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IN THE BEGINNING… BROOKLYN’S SYRIAN JEWISH COMMUNITY: THE EARLY YEARS

By: Sarina Roffé



The Jews in Damascus, Aleppo, and their satellite communities flourished for over one thousand years. Worldwide politics began to have an influence on Ottoman-controlled Syria in the late 19th Century, when European powers sought equal treatment for Christians and Jews. For generations Jews had been hired for contractual positions with the government, but those positions were now forbidden for Jewish workers. However, alternative civil service positions were created.

The Ottomans lost control of their empire in 1908, when the Young Turks, a rebel group, overthrew the Ottoman sultan, ended dhimmi status, and began conscripting Jewish men into the Army. For the first time, Jewish men were conscripted into the army to fight in the Balkan Wars. Overnight, Jewish men secretly began leaving in order to avoid military service.

Much of the Ottoman Empire was divided into areas controlled by France and Great Britain. Palestine was under the British Mandate. The area that became Syria and Lebanon was under French control.

The Syrian Jews emigrated in the early 20th Century for three primary reasons. The first was due to economics. The economic decline in Syria in the aftermath of the 1869 Suez Canal opening crippled Syrian Jews’ ability to earn a living. Second, in order to avoid compulsory military service. Third, due to anti-Semitism. The worldwide Zionist movement led to an increase in anti-Semitism across the Middle East.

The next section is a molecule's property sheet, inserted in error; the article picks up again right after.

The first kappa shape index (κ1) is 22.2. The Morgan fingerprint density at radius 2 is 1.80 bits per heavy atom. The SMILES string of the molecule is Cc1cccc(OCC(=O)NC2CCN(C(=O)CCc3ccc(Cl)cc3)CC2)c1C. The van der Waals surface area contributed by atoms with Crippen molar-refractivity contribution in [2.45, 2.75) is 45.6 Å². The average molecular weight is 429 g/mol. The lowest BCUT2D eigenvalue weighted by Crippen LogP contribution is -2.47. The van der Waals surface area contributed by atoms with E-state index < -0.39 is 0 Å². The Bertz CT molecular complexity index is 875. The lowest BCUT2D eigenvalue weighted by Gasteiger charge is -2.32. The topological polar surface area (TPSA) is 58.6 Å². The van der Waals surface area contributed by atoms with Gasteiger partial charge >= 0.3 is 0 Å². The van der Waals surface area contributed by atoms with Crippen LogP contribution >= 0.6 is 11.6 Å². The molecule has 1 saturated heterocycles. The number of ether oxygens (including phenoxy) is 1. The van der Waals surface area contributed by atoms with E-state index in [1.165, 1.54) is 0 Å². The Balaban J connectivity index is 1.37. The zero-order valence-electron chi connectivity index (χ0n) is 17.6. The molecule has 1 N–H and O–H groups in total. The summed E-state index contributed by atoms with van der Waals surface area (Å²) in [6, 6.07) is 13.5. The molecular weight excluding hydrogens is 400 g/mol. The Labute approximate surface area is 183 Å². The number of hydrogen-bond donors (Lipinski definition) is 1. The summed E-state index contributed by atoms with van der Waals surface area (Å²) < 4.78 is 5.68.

As the Middle East suffered economic depression in the late
19th Century, many Syrian Jews began to look for a better life for their families. Syrian Jewish émigrés began arriving in New York City and the Americas in the early 20th Century, beginning in 1900. While many settled in Manchester, England, Egypt, Mexico, Argentina, and Brazil, the majority settled in New York City, creating the largest Syrian Jewish population outside of Eretz Yisrael.

The Syrian Jewish community in New York originally consisted of two distinct groups, from Aleppo and Damascus. The first migration occurred in the opening years of the 20th Century. At first, the two groups kept apart. The Aleppans, or Halabis, followed the traditions of Aram Soba. The Damascene Jews or Shammies, prayed in a different house of worship, although the two groups lived side by side and socialized together.

As the Syrian Jewish community in Brooklyn grew, it established its own clearly defined infrastructure, including a cemetery, synagogues, religious schools, ritual baths, social services, senior citizen housing, and a community center. At the same time, Syrian Jews became assimilated into American society, adopting the local dress and language, and sending their children to local public schools. However, the Syrian immigrants continued to nurture and preserve their heritage, values, and culture, as they knew them in Syria.

While members of the Syrian community conducted business in the secular world, there were clearly established parameters under which they operated. Parents, concerned that their culture and religion would be compromised by secular influences, controlled social liaisons and marriages, although arranged marriages were no longer in vogue. Intermarriage with non-Jews was banned.